On December 19th, Banksy offered his own ‘Seasons greetings’ on his Instagram. The video begins with a picturesque mural of a child standing, arms outstretched, face tilted towards the sky with his tongue out to catch snowflakes ‘falling from the sky’ as the accompanying song says. The frame, shot by a drone then moves around the corner of the cinderblock building to show the source of the ‘snowflakes’: a burning dumpster. The drone pans upwards from the new mural to reveal the Welsh industrial town of Port Talbot. The mural then showed up on Banksy’s personal website claiming it as an authentic work by the artist. It is thought that Banksy drew inspiration from the recurring ash fallout from the steel factory in the town that continuously coats cars and homes.
The Port Talbot mural, located on a garage belonging to resident Ian Lewis, has instantaneously become famous. In the first two days, volunteers monitoring the artwork estimated that as many as 2,000 visitors came to see the painting. On the night of December 22nd, though, the mural was reportedly ‘attacked’ by what some locals have called a ‘drunk halfwit.’ The attach came just hours after half of the mural was covered by a plastic screen. On Sunday, the other half of the mural was also covered with the protective plastic screen. The culprit was chased away by a security guard after trying to bring down the plastic screens. Police were called but ultimately did not come to the scene. Since the event, additional security guards have been hired to monitor the graffiti art and traffic wardens have been called in to handle traffic flow. Actor Michael Sheen, who is from the Port Talbot area, has helped pay for security measures in an effort to keep the mural in-tact.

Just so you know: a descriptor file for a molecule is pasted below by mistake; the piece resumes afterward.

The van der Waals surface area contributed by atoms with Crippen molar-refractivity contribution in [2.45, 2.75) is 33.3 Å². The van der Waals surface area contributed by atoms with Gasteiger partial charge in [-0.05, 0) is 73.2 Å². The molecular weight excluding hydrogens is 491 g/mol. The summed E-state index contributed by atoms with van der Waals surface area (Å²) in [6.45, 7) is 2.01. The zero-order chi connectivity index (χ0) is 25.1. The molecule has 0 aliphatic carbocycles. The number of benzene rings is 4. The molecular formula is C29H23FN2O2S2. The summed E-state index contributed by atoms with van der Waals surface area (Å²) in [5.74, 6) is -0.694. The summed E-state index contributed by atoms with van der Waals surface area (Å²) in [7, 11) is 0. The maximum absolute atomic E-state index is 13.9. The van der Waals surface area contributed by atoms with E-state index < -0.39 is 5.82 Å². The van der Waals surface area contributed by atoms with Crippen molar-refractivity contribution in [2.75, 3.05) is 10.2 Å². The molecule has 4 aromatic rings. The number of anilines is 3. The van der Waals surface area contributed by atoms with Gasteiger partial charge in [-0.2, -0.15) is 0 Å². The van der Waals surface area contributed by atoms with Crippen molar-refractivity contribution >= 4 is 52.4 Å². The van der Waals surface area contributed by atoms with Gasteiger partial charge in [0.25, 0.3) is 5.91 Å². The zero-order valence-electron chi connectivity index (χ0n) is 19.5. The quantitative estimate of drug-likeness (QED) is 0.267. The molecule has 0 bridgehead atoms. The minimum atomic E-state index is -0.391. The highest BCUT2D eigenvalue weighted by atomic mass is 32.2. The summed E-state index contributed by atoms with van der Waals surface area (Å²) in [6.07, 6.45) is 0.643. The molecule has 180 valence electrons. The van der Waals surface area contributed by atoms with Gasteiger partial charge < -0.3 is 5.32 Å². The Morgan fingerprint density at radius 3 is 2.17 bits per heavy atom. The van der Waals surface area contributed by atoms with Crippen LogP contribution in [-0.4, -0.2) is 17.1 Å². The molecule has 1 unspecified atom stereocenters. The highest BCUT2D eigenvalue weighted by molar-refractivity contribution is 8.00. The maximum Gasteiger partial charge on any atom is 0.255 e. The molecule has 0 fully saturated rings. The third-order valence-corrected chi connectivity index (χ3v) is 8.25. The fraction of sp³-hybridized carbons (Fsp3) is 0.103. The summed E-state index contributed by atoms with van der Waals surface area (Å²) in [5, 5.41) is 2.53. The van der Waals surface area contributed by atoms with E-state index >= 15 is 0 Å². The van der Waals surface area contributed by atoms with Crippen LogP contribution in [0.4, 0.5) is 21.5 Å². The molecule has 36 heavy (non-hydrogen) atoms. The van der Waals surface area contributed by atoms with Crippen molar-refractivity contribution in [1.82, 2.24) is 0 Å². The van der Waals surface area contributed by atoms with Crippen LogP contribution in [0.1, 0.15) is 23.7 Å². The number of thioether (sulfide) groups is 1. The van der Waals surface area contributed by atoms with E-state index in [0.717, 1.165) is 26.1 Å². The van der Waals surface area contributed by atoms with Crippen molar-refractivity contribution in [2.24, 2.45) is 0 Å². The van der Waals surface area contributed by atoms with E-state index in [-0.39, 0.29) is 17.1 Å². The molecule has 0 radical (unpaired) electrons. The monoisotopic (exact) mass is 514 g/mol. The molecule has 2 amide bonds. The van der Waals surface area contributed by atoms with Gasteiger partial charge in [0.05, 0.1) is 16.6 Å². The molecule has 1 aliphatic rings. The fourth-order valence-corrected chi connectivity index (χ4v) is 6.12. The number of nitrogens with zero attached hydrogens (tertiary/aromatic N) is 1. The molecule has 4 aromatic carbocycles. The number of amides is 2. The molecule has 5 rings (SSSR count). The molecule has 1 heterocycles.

Gary Owen, a member of the Port Talbot community and purportedly contacted Banksy in August asking the artist to make the town the canvas for one of his street artworks, told the BBC:
‘It’s amazing and such an honour that Banksy chose to come and paint his latest piece in Port Talbot… We should be treasuring this privilege and it’s very sad that some people want to spoil it for everyone and give Port Talbot a bad name. I do fear it’ll become a target for some idiot who wants to make a name for themselves – and that’s sad.’
For now, the mural remains unharmed and open to the public, albeit a bit obscured by the plastic barrier encasing it. However, it will be interesting to watch how the mural is handled by the community and Lewis after the street artist has received so much press over the last year and the sale of street art becomes more and more prominent.